Put “Gilroy Garlic Festival” into Google and limit the search to anything on or before Saturday, July 26. You’ll discover a popular, three-day event, that draws “tens of thousands” of people to a small Northern California city that likes to think of itself as "the garlic capital of the world." There are garlic-flavored snacks, including garlic scampi and garlic calamari. In fact, there are all sorts of “great garlicky food” served at something called “Gourmet Alley.” There’s country music and celebrities, and children under the age of 9 don’t need to pay an admission.
One of those children was 6-year-old Stephen Romero. You’ll find his name quick enough on Google if you take off the date filters. This little boy, who was about to begin the first grade, was at the festival with his mother and grandmother when a shooter opened fire on Sunday. They survived. He did not. He was one of the three people — along with a 13-year-old girl and a man in his 20s — who were killed. Another 12 were wounded. “My son had his whole life to live and he was only six,” Romero’s father told reporters, just hours after the shooting.
This should be a game-changing horror. But here’s one thing I can guarantee you: It won’t be. On television and on the Internet on Monday, the Gilroy Garlic Festival massacre felt like just one thing among the jumble of items to report. I wrote not even a year ago that “acts of mass murder have become all but constant” in the United States. What I could not contemplate then was the ultimate horror: that mass shootings would become so frequent that they would begin to lose their capacity to shock; that they would turn into mere 24- to 48-hour news items.
New Zealand significantly toughened its gun-control laws within a month of shootings at two Christchurch mosques that left 50 dead. Here, nothing seems to make a difference. There have been mass shootings at elementary schools and high schools and colleges, yoga studios and churches and synagogues, country-music concerts and gay nightclubs, before weddings and during funerals. Nothing changes.
The Gilroy shooting, in fact, simply replaced another mass shooting in the news. A still unknown shooter opened fire at Old Timers Day in New York City’s Brownsville neighborhood of Brooklyn, killing one and wounding 11 others. If you didn’t hear about it — well, the neighborhood is a troubled one, and I’m hardly the first to note that, as a society, we take shootings involving black people a heck of a lot less seriously than we do those involving pretty much everyone else. Less than two weeks ago, Karon Brown, a 11-year old African American boy in Washington was killed at a local gas station after an ongoing neighborhood fight turned violent and an angry adult pulled out a gun. I’m guessing you didn’t hear about that one at all, unless you live in the immediate area.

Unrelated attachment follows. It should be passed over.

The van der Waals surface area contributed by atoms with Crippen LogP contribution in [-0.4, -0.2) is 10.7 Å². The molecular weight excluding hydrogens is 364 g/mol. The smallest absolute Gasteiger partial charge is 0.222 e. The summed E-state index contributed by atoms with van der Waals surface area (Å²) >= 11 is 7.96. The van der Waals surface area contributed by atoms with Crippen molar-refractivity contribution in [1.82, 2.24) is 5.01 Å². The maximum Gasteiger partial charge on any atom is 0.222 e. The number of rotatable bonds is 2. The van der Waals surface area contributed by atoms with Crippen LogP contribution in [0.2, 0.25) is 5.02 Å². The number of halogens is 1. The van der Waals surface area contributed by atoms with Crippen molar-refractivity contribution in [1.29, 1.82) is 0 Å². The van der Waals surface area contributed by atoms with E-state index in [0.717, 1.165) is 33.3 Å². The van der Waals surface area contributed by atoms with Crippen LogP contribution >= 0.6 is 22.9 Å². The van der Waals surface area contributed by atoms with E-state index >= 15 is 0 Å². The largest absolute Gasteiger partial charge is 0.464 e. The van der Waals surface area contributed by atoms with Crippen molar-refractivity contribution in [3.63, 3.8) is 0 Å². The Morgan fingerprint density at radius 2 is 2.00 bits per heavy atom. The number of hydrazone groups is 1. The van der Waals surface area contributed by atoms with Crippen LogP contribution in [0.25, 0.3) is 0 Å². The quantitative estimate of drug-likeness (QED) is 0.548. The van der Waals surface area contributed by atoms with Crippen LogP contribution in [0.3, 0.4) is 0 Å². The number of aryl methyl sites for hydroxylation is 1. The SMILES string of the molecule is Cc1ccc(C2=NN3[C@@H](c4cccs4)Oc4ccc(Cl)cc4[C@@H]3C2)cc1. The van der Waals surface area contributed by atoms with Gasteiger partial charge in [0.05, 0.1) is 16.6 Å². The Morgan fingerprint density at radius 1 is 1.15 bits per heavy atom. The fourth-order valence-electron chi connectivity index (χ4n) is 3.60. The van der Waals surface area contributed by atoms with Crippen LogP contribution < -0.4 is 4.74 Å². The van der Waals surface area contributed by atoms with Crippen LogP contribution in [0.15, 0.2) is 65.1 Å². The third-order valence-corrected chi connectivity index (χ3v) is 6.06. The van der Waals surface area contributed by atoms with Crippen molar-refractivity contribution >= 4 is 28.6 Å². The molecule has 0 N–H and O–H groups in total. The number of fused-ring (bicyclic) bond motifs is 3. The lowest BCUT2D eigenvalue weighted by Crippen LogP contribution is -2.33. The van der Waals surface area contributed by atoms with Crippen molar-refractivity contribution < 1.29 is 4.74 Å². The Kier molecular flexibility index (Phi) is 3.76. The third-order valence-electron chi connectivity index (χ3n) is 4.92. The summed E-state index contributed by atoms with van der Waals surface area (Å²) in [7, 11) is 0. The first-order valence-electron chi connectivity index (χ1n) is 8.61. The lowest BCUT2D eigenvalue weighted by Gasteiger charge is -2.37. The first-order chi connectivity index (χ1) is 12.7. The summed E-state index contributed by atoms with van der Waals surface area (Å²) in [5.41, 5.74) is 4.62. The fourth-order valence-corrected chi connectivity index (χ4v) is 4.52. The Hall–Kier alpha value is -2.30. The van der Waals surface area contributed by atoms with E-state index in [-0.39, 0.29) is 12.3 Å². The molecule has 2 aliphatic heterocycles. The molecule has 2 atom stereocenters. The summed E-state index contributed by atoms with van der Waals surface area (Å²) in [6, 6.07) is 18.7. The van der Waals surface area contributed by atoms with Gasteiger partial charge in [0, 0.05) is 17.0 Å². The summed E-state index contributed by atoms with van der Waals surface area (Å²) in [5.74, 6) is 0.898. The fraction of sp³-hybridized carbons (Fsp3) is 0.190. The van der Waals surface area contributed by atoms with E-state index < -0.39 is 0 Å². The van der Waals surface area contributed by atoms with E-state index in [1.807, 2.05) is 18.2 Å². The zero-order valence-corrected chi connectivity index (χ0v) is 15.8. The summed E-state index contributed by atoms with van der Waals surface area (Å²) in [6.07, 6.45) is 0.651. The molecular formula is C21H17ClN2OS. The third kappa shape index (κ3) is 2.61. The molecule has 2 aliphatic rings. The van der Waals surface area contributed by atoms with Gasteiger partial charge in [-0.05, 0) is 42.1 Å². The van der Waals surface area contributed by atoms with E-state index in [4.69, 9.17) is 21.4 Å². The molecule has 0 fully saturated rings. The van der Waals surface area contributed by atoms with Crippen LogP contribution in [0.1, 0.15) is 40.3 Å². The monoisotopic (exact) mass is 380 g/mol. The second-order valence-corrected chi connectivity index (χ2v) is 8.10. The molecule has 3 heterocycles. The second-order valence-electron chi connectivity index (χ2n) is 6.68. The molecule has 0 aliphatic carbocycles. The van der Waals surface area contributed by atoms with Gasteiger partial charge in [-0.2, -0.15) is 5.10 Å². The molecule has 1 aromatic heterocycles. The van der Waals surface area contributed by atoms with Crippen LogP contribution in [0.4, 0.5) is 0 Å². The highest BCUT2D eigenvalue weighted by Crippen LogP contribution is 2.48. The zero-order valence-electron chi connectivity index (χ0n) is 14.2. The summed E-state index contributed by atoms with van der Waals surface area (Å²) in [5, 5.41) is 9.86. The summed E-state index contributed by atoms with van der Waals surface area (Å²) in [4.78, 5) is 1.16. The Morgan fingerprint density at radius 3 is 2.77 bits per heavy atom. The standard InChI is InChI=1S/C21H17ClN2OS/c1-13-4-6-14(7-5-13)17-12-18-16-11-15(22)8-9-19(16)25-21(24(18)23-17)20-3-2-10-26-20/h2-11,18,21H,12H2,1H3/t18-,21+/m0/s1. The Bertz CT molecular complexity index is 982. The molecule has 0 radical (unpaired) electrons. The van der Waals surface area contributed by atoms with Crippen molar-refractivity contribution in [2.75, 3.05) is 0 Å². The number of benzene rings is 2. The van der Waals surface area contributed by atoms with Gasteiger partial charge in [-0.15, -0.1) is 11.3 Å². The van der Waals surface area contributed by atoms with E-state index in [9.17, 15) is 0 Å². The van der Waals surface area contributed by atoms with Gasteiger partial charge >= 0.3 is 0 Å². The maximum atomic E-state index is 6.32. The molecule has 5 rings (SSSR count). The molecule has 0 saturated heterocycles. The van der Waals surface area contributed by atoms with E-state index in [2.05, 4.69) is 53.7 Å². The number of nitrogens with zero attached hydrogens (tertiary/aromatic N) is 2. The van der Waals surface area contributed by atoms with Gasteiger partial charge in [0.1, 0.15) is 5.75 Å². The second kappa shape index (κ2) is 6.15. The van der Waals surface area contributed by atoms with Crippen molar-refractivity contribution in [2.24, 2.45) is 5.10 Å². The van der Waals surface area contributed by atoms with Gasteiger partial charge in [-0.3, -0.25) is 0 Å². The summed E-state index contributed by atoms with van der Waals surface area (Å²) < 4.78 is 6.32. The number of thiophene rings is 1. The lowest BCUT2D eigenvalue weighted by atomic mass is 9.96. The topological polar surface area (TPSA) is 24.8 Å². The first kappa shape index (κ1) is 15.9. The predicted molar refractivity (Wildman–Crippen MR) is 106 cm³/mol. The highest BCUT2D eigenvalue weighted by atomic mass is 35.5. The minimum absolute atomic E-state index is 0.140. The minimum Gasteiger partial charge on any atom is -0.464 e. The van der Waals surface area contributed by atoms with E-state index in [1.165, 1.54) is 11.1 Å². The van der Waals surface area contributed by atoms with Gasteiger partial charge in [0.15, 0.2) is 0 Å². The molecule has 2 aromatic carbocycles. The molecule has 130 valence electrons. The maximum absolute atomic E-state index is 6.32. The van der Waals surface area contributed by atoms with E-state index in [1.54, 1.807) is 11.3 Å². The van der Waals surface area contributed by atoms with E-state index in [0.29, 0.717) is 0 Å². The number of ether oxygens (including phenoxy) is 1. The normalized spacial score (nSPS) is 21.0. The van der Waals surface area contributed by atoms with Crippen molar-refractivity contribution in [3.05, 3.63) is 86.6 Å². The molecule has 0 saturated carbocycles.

We know a majority of the U.S. population supports tougher gun restrictions. But even with the National Rifle Association seemingly on the ropes, caught up in a financial scandal and governance meltdown, the issue goes nowhere. It’s easy to chalk the lack of action off to political intransigence and gridlock, but I am increasingly convinced the problem goes beyond that.
Life in the United States is so often violent and contemptuous that many of us have learned to tolerate it. We are the only developed nation that doesn’t consider health care a right and, as a result, people suffering from diabetes can’t afford their insulin and die. School administrators think it’s okay to snatch lunch food away from children whose parents can’t or won’t pay for it. Migrants are held in conditions that would violate the Geneva Conventions if they were prisoners of war. There is economic violence in the form of the millions of homes that foreclosed during and in the aftermath of the Great Recession, and environmental violence in the form of the Trump administration’s rollback of all sorts of regulations that would help address climate change. Our infrastructure is decrepit. The suicide rate is rising.
A lack of effective gun control is one of our many issues. But it’s not separate from them. It is all tied together — a Gordian knot of societal awfulness. It’s easy to blame President Trump, a man of such ghastliness his idea of help is to tweet “Be careful and safe" at people running for their lives in panic from a man with an assault weapon. But it is much more than that. We live under dehumanizing conditions and have for decades. Stephen Romero, a little boy who will never attend the first grade, and the two other still unidentified victims are just the most recent casualties of it. We need to demand better — and not stop until we get it.